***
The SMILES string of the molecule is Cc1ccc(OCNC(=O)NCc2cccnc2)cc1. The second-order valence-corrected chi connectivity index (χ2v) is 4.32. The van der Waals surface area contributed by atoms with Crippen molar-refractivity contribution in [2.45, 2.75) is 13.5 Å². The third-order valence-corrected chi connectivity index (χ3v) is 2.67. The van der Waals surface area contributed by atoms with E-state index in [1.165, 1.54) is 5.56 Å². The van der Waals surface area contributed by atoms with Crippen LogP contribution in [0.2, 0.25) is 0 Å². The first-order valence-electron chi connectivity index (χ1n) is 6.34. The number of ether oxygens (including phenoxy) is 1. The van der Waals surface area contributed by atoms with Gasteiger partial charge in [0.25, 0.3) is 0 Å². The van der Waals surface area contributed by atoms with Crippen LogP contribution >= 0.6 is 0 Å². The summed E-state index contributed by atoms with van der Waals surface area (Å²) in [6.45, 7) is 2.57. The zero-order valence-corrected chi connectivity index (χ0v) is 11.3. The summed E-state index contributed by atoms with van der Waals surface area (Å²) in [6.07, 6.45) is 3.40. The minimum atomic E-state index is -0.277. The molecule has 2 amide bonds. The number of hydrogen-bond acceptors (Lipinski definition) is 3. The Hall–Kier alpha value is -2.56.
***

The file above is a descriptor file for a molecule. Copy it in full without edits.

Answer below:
The SMILES string of the molecule is Cc1ccc(OCNC(=O)NCc2cccnc2)cc1. The second-order valence-corrected chi connectivity index (χ2v) is 4.32. The van der Waals surface area contributed by atoms with Crippen molar-refractivity contribution in [2.45, 2.75) is 13.5 Å². The third-order valence-corrected chi connectivity index (χ3v) is 2.67. The van der Waals surface area contributed by atoms with E-state index in [1.165, 1.54) is 5.56 Å². The van der Waals surface area contributed by atoms with Crippen LogP contribution in [0.2, 0.25) is 0 Å². The first-order valence-electron chi connectivity index (χ1n) is 6.34. The number of ether oxygens (including phenoxy) is 1. The van der Waals surface area contributed by atoms with Gasteiger partial charge in [0.25, 0.3) is 0 Å². The van der Waals surface area contributed by atoms with Crippen LogP contribution >= 0.6 is 0 Å². The summed E-state index contributed by atoms with van der Waals surface area (Å²) in [6.45, 7) is 2.57. The zero-order valence-corrected chi connectivity index (χ0v) is 11.3. The summed E-state index contributed by atoms with van der Waals surface area (Å²) in [6.07, 6.45) is 3.40. The minimum atomic E-state index is -0.277. The molecule has 2 amide bonds. The number of hydrogen-bond acceptors (Lipinski definition) is 3. The Hall–Kier alpha value is -2.56.